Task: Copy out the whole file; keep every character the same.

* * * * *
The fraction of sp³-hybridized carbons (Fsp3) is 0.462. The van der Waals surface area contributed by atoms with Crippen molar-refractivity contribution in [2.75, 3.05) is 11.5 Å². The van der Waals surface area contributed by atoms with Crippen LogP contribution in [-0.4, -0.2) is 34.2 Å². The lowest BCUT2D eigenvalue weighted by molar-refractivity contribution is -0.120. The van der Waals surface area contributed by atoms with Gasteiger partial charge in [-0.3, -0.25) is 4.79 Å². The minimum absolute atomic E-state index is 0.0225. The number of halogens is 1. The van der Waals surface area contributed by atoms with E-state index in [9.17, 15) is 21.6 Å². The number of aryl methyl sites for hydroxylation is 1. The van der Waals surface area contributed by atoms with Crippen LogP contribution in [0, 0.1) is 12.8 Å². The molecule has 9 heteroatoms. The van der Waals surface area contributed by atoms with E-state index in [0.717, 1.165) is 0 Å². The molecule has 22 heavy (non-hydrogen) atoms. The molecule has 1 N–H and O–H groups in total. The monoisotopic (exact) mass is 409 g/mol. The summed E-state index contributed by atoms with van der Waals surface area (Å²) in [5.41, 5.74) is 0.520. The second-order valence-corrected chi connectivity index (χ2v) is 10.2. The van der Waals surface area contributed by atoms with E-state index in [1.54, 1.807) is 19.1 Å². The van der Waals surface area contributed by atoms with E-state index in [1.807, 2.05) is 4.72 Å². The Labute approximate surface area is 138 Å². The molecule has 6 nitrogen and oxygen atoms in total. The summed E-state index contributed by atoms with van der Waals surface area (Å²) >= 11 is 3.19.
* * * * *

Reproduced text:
The fraction of sp³-hybridized carbons (Fsp3) is 0.462. The van der Waals surface area contributed by atoms with Crippen molar-refractivity contribution in [2.75, 3.05) is 11.5 Å². The van der Waals surface area contributed by atoms with Crippen LogP contribution in [-0.4, -0.2) is 34.2 Å². The lowest BCUT2D eigenvalue weighted by molar-refractivity contribution is -0.120. The van der Waals surface area contributed by atoms with Gasteiger partial charge in [-0.3, -0.25) is 4.79 Å². The minimum absolute atomic E-state index is 0.0225. The number of halogens is 1. The van der Waals surface area contributed by atoms with E-state index in [9.17, 15) is 21.6 Å². The number of aryl methyl sites for hydroxylation is 1. The van der Waals surface area contributed by atoms with Crippen LogP contribution in [0, 0.1) is 12.8 Å². The molecule has 9 heteroatoms. The van der Waals surface area contributed by atoms with E-state index in [0.717, 1.165) is 0 Å². The molecule has 22 heavy (non-hydrogen) atoms. The molecule has 1 N–H and O–H groups in total. The monoisotopic (exact) mass is 409 g/mol. The summed E-state index contributed by atoms with van der Waals surface area (Å²) in [5.41, 5.74) is 0.520. The second-order valence-corrected chi connectivity index (χ2v) is 10.2. The van der Waals surface area contributed by atoms with E-state index in [1.54, 1.807) is 19.1 Å². The van der Waals surface area contributed by atoms with E-state index in [1.807, 2.05) is 4.72 Å². The Labute approximate surface area is 138 Å². The molecule has 6 nitrogen and oxygen atoms in total. The summed E-state index contributed by atoms with van der Waals surface area (Å²) >= 11 is 3.19.